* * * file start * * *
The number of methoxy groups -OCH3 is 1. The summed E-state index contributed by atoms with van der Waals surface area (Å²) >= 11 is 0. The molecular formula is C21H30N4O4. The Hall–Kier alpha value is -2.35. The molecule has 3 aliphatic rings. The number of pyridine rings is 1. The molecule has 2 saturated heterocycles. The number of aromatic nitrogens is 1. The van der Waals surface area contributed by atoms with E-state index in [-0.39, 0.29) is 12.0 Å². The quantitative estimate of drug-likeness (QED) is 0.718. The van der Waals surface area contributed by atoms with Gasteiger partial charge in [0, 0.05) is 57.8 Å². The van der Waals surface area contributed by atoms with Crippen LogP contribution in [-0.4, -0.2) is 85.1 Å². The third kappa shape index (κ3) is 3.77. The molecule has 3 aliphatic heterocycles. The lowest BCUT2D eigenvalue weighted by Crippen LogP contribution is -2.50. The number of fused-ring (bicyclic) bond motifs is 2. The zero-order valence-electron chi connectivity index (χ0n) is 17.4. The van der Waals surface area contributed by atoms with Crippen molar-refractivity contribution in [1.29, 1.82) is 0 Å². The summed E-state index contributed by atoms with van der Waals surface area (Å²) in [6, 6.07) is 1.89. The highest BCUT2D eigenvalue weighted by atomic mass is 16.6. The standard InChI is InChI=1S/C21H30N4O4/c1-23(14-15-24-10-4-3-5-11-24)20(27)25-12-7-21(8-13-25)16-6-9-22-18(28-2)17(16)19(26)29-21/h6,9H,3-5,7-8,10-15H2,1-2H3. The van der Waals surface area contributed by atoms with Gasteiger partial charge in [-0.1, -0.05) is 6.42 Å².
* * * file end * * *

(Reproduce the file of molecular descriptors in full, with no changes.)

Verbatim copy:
The number of methoxy groups -OCH3 is 1. The summed E-state index contributed by atoms with van der Waals surface area (Å²) >= 11 is 0. The molecular formula is C21H30N4O4. The Hall–Kier alpha value is -2.35. The molecule has 3 aliphatic rings. The number of pyridine rings is 1. The molecule has 2 saturated heterocycles. The number of aromatic nitrogens is 1. The van der Waals surface area contributed by atoms with E-state index in [-0.39, 0.29) is 12.0 Å². The quantitative estimate of drug-likeness (QED) is 0.718. The van der Waals surface area contributed by atoms with Gasteiger partial charge in [0, 0.05) is 57.8 Å². The van der Waals surface area contributed by atoms with Crippen LogP contribution in [-0.4, -0.2) is 85.1 Å². The third kappa shape index (κ3) is 3.77. The molecule has 3 aliphatic heterocycles. The lowest BCUT2D eigenvalue weighted by Crippen LogP contribution is -2.50. The number of fused-ring (bicyclic) bond motifs is 2. The zero-order valence-electron chi connectivity index (χ0n) is 17.4. The van der Waals surface area contributed by atoms with Crippen molar-refractivity contribution in [1.29, 1.82) is 0 Å². The summed E-state index contributed by atoms with van der Waals surface area (Å²) in [6, 6.07) is 1.89. The highest BCUT2D eigenvalue weighted by atomic mass is 16.6. The standard InChI is InChI=1S/C21H30N4O4/c1-23(14-15-24-10-4-3-5-11-24)20(27)25-12-7-21(8-13-25)16-6-9-22-18(28-2)17(16)19(26)29-21/h6,9H,3-5,7-8,10-15H2,1-2H3. The van der Waals surface area contributed by atoms with Gasteiger partial charge in [-0.1, -0.05) is 6.42 Å².